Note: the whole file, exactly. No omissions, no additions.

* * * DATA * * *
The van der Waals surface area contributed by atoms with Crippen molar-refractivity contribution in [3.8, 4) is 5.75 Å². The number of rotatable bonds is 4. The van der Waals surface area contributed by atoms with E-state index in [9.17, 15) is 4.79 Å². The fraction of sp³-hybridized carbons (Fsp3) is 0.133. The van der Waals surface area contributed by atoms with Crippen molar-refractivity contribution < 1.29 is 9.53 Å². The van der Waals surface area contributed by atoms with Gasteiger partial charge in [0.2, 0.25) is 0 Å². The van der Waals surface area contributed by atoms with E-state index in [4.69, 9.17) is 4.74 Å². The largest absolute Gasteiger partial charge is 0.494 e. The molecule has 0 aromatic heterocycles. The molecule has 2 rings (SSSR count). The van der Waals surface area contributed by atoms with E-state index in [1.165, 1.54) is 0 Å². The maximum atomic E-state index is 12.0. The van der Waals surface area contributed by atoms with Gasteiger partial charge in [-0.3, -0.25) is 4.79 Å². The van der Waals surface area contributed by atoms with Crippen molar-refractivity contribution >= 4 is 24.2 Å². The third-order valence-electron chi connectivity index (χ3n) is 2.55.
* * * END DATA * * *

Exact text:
The van der Waals surface area contributed by atoms with Crippen molar-refractivity contribution in [3.8, 4) is 5.75 Å². The number of rotatable bonds is 4. The van der Waals surface area contributed by atoms with E-state index in [9.17, 15) is 4.79 Å². The fraction of sp³-hybridized carbons (Fsp3) is 0.133. The van der Waals surface area contributed by atoms with Crippen molar-refractivity contribution < 1.29 is 9.53 Å². The van der Waals surface area contributed by atoms with Gasteiger partial charge in [0.2, 0.25) is 0 Å². The van der Waals surface area contributed by atoms with E-state index in [4.69, 9.17) is 4.74 Å². The largest absolute Gasteiger partial charge is 0.494 e. The molecule has 0 aromatic heterocycles. The molecule has 2 rings (SSSR count). The van der Waals surface area contributed by atoms with E-state index in [1.165, 1.54) is 0 Å². The maximum atomic E-state index is 12.0. The van der Waals surface area contributed by atoms with Gasteiger partial charge in [-0.3, -0.25) is 4.79 Å². The van der Waals surface area contributed by atoms with Crippen molar-refractivity contribution >= 4 is 24.2 Å². The third-order valence-electron chi connectivity index (χ3n) is 2.55.